Laying the Foundation for Better Feedback

The strategies listed above form a dependable toolkit that you can use when unexpected or difficult feedback comes your way. But let’s now consider the proactive strategies that can help reduce these frustrating moments moving forward.

A fascinating study shared in the Harvard Business Review found that creatives respond better to feedback and achieve better results when a couple of crucial things consistently occur.

  • Seek feedback out of curiosity, not just to confirm what you already think.

You can establish a healthier culture of feedback on your team by asking open-ended questions and signaling that you’re willing to consider the opinions of others. Start by avoiding self-promoting questions like, “This typeface is working really well for the headline, right?” Instead, ask more vulnerable questions like, “How do you think I could take this to the next level?”

When your team demonstrates an openness to feedback, it’ll tend to come earlier in the project and in more constructive forms. People won’t feel the need to bottle up their opinions until they erupt at the eleventh hour and cause bigger issues.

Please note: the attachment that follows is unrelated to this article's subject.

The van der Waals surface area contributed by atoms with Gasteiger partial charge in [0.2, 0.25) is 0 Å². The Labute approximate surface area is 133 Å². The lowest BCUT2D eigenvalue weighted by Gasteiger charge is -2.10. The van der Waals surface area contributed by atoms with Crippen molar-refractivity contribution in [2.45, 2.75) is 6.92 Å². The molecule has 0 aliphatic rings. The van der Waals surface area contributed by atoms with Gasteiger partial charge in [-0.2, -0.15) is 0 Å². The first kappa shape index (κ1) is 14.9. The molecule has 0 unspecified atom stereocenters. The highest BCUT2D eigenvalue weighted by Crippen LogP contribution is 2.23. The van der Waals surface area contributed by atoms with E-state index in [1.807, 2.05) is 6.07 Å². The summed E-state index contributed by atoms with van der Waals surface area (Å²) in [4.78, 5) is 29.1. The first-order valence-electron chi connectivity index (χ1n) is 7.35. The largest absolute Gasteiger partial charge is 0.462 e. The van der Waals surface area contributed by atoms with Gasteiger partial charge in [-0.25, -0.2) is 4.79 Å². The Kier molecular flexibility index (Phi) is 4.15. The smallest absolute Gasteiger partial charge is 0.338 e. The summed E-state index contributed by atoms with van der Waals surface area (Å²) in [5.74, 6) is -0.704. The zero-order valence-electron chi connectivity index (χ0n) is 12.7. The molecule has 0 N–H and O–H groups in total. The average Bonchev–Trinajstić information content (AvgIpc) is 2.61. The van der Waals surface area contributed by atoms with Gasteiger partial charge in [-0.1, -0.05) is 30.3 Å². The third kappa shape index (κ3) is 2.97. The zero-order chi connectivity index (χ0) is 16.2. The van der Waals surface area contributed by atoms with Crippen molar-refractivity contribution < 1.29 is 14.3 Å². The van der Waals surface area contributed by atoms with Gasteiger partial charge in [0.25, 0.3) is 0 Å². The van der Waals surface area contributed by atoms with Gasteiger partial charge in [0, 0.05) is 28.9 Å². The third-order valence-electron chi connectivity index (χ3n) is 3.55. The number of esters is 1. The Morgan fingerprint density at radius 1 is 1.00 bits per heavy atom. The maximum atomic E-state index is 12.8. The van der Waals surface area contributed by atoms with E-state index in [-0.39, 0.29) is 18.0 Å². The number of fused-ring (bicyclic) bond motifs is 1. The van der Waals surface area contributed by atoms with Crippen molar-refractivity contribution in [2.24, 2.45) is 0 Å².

• Deliver subjective feedback which allows for possibilities.

Few things are concrete within the ethereal world of creative development. So feedback that comes down as edicts from on high will inevitably feel draconian. You can personally avoid this problem when delivering feedback by expressing your words like potential ideas.

Avoid saying something absolute like, “This photo you’ve chosen doesn’t represent the tone of the campaign at all.” Instead, you could say, “I’m wondering how well this photo matches the campaign’s tone. Is there another one that might resonate more?”

When your team seeks feedback proactively and shares it imaginatively, fewer roadblocks and surprises will pop up. Yes, just like communication among family members, it will still be awkward at times to share your feelings or hear someone’s concerns with your work. But an open exchange of ideas will always lead to smoother processes and better results.